Singapore Airline s Airbus A380, the world s largest and most modern jetliner, arrived Wednesday in its new home, ahead of a historic flight next week that its makers say will redefine luxury in the air.
Freshly painted with the airline s peacock logo on its tail, the double-decker A380 touched down on schedule at Changi Airport, watched by Prime Minister Lee Hsien Loong and other dignitaries.
This is the most anticipated event this century in aviation, said Bey Soon Khiang, a senior executive vice president of the airline. A380 is a game-change. This week the game changes.
Airbus formally delivered the plane on Monday in Toulouse, France, where the superjumbo was constructed. The jetliner, which took seven years and about $13 billion to develop, rolled off the assembly line nearly two years behind schedule.
After one week s preparations at Changi, the plane will take off for its first commercial flight to Sydney on Oct. 25 as flight SQ380. Seats on the inaugural flight were sold on an online auction and raised $1.25 million for charity.
The highest bidder was Julian Hayward, a 39-year-old Briton based in Sydney who paid $100,380 for a pair of one-way Singapore Airlines Suites which the carrier describes as a class beyond first.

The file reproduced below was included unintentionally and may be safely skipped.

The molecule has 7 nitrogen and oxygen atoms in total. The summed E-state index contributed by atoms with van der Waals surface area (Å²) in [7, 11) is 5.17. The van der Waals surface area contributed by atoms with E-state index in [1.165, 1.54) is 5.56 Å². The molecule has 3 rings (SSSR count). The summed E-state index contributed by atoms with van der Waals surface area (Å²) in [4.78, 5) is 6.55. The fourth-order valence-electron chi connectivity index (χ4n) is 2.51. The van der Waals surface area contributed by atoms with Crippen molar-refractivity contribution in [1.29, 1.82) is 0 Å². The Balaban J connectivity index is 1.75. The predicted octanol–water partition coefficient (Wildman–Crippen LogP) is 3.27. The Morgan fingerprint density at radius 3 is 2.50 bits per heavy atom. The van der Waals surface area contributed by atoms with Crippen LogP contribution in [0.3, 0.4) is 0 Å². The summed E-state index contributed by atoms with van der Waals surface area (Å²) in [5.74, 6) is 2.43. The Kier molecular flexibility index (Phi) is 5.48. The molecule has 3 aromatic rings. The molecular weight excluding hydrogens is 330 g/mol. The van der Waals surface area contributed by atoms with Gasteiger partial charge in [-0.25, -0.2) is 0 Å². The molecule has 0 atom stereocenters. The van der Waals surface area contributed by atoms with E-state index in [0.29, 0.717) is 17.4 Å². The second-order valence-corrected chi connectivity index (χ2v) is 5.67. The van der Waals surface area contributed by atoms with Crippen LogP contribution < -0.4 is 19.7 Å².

Each of the suites is enclosed by sliding doors, and is equipped with a bed, a 23-inch flat panel television, a table, a reclining chair. Two of the suites will have double beds.
All this will not come cheap. A round-ticket to Sydney will cost more than $6,800, about 25 percent more than the first class ticket on other Singapore Airline flights to Sydney.
The new luxuries in air are meant to entice top-end passengers of other carriers.
We want to see all premium passengers of all carriers to shift to us, Bey said. At the back (economy class) also, we hope to get passengers from everywhere.
Singapore Airlines has created a lot of hype around the new plane, which is touted as more fuel-efficient than others and is the most silent among all large passenger jets.
The superjumbo, which is as tall as a seven-storey building, taxied to its gate under a canopy of water sprayed by two fire trucks positioned on both sides of the tarmac and booming drums.